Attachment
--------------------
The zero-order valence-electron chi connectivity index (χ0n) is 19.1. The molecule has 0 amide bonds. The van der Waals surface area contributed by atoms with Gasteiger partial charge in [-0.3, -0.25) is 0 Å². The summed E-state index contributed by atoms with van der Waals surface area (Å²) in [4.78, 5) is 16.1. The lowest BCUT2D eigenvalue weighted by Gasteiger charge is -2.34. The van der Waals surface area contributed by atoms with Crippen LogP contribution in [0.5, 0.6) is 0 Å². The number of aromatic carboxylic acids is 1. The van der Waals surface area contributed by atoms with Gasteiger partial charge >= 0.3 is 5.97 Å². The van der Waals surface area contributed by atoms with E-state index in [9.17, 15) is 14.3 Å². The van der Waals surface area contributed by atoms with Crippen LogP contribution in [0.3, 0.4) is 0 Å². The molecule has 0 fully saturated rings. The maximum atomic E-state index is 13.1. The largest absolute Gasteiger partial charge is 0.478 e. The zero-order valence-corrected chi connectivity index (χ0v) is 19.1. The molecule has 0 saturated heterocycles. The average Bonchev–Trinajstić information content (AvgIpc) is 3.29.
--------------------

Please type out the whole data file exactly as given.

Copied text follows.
The zero-order valence-electron chi connectivity index (χ0n) is 19.1. The molecule has 0 amide bonds. The van der Waals surface area contributed by atoms with Gasteiger partial charge in [-0.3, -0.25) is 0 Å². The summed E-state index contributed by atoms with van der Waals surface area (Å²) in [4.78, 5) is 16.1. The lowest BCUT2D eigenvalue weighted by Gasteiger charge is -2.34. The van der Waals surface area contributed by atoms with Crippen LogP contribution in [0.5, 0.6) is 0 Å². The number of aromatic carboxylic acids is 1. The van der Waals surface area contributed by atoms with Gasteiger partial charge >= 0.3 is 5.97 Å². The van der Waals surface area contributed by atoms with E-state index in [9.17, 15) is 14.3 Å². The van der Waals surface area contributed by atoms with Crippen LogP contribution in [0.3, 0.4) is 0 Å². The molecule has 0 fully saturated rings. The maximum atomic E-state index is 13.1. The largest absolute Gasteiger partial charge is 0.478 e. The zero-order valence-corrected chi connectivity index (χ0v) is 19.1. The molecule has 0 saturated heterocycles. The average Bonchev–Trinajstić information content (AvgIpc) is 3.29.